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HomeCraftsArt DirectionContender – Production Designer Adam Stockhausen, 12 Years a Slave

Contender – Production Designer Adam Stockhausen, 12 Years a Slave


LR-Adam Stockhausen-email

Adam Stockhausen
Adam Stockhausen

“It was a location-based movie,” said production designer Adam Stockhausen of his work on director Steve McQueen’s highly lauded and utterly sobering 12 Years a Slave. That may be somewhat understating the theme of the entire film, since its story – about a free black man, Solomon Northrup who is kidnapped into slavery – is entirely based on location as the reason these atrocities visited on Northrup. In other words, the whole notion of kidnapping free blacks to add to the stock of slaves sold in the south was entirely based on there being a vast location where such institutionalized cruelty was legal.

More specifically, though, Stockhausen is referring to the all-Louisiana shoot for the film, where much of Northrup’s story takes place. Though even the before-and-after segments, set in Sarasota Springs, NY, were doubled in New Orleans, with Stockhausen poring over old “maps, photographs and paintings” to evoke the era and the geographies of the film.

LR-web_size3For Sarasota – a vacation resort because of the springs – a contemporaneous pavilion provided the key detail, which, when reconstructed, allowed the Crescent City to double for upstate NY.

As for the series of plantations where Northrup endured his imprisonment, those still exist in Louisiana – some as museums or improbable wedding sites, some in disrepair, many still readily available for location work.

Aside from recreating NY, Stockhausen had to recreate Louisiana as it looked in the 1840s, some years before the “huge explosion in photography, in the 1860s,” that would mark so much of our visual sense of the Civil War era. “What do we think changed in that 13 years?” Stockhausen wondered, in the period from Solomon’s capture, and eventual release, to the beginning of the photographic record.

He’d compare the images with the “beautiful paintings” that were also commissioned to capture plantation life, at least as it seemed to the antebellum owners. “They were almost postcard images, celebrating these plantations.”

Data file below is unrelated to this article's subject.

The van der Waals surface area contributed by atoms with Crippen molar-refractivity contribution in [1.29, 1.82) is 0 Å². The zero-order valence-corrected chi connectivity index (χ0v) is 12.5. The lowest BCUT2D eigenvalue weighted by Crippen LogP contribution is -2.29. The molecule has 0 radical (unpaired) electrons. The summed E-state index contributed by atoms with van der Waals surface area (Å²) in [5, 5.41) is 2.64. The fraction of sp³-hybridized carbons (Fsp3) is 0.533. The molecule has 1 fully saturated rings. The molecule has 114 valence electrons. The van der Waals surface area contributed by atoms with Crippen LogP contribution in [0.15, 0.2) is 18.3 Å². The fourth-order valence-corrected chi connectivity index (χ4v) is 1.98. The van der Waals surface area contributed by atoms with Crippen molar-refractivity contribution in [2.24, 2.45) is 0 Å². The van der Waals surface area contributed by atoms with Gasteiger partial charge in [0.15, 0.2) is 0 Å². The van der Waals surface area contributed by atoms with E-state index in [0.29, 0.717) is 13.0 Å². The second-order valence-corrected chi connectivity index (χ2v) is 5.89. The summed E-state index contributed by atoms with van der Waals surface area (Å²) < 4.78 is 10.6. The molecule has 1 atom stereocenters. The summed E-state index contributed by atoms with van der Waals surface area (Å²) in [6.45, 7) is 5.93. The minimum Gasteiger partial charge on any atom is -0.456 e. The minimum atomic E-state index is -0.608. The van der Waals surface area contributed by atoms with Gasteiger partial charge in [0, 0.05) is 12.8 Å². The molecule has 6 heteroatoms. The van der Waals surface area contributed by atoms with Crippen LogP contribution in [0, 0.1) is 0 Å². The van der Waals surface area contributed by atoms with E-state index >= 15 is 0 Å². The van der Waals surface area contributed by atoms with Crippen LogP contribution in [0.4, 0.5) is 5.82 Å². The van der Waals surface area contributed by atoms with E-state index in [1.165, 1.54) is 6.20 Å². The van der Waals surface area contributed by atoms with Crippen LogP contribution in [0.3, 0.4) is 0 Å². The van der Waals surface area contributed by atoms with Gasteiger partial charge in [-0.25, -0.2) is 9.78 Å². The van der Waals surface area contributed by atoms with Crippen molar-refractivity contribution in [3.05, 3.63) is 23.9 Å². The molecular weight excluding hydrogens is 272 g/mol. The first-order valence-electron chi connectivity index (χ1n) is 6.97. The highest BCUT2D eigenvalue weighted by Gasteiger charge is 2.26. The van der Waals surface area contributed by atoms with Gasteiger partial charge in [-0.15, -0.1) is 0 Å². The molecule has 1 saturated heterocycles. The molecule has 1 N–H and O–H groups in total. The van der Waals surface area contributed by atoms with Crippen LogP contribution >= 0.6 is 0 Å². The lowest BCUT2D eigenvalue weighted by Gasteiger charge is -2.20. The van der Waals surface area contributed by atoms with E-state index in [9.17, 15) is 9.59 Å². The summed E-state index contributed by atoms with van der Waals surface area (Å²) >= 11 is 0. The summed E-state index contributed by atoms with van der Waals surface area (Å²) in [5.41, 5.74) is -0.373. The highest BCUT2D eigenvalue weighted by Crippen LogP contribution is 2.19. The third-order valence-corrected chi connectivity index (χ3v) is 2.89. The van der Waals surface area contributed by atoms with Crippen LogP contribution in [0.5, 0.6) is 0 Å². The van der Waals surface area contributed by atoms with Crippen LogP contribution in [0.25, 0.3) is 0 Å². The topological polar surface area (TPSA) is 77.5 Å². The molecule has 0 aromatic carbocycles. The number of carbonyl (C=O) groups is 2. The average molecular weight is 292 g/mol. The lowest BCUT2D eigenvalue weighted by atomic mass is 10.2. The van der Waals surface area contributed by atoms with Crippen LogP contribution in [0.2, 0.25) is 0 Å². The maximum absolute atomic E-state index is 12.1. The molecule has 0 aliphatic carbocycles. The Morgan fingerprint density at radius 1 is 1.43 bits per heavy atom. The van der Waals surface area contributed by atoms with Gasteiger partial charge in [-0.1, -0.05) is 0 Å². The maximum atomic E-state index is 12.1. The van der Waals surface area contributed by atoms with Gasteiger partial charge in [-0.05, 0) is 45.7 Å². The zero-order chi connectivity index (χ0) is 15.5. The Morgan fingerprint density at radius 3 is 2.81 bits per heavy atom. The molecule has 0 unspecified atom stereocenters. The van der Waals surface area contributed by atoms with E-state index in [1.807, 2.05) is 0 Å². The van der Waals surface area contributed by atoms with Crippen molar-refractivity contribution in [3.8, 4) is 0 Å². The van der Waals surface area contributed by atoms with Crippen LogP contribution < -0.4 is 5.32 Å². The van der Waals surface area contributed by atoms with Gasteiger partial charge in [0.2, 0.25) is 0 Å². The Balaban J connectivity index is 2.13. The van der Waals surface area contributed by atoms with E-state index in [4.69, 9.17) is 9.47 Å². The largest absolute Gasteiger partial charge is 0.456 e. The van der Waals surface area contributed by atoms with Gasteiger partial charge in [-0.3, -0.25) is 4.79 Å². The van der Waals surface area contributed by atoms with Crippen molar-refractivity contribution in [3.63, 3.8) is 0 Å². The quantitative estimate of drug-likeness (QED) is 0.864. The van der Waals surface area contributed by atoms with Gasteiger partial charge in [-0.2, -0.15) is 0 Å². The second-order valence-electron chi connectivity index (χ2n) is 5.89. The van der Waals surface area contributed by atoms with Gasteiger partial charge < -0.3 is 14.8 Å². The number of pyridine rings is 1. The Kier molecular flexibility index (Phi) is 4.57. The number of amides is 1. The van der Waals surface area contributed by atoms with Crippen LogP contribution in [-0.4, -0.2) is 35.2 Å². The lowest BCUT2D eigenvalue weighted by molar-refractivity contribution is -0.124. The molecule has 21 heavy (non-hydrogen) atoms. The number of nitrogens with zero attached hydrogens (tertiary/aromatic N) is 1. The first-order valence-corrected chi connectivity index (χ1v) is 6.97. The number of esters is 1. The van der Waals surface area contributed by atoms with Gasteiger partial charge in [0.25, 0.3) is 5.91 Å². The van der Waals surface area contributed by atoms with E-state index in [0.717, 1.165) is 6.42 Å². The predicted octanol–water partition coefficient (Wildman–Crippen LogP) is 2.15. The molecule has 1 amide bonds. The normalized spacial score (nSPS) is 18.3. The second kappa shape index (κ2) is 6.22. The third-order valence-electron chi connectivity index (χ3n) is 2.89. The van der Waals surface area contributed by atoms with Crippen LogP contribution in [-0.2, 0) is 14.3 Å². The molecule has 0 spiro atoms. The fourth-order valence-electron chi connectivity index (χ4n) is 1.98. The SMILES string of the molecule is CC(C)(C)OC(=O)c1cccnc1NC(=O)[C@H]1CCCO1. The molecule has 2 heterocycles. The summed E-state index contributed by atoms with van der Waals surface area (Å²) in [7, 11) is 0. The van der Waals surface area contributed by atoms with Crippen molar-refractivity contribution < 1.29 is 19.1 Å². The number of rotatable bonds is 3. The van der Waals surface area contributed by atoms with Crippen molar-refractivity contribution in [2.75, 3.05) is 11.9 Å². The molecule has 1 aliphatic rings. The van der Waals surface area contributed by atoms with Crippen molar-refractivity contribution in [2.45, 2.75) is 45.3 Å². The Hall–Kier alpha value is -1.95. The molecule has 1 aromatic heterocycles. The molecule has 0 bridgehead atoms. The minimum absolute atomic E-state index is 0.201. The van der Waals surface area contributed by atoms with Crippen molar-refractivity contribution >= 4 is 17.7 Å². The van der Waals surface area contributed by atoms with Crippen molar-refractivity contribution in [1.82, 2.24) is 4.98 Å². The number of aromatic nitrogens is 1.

But besides a wealth of visual images, Stockhausen likes to start, not only with paper and pencil in hand, but with early conversations about a film’s look involving “with the whole team – the director of photographer, the costume designer,” and of course, the director.

LR-web_sizeHis conversation with McQueen came between two rather long ones with director Wes Anderson, for whom he designed Moonrise Kingdom, and the upcoming Grand Budapest Hotel” He also art directed Anderson’s Darjeeling Limited.

Yet it was another crew conversation, with line producer Anthony Katagas, that led him to 12 Years a Slave. He’d worked for Katagas on the Wes Craven horror film My Soul to Take, and it was Katagas who brought him on board for this story about another kind of soul-taking altogether.

As for being on location in and around Louisiana, Stockhausen describes the process as “leap frogging forward,” on location with crew to open one set while hoping to find time to work ahead on the next one. “Some days, it’s impossible to get away,” he said.

Meanwhile, Stockhausen prepares to get away almost as far as one can, at least imaginatively, as he preps a science fiction opus that will have him back in Germany soon. No word yet on whether that one will involve a record of postcard imagery clashing with all too real blood, sweat and tears.

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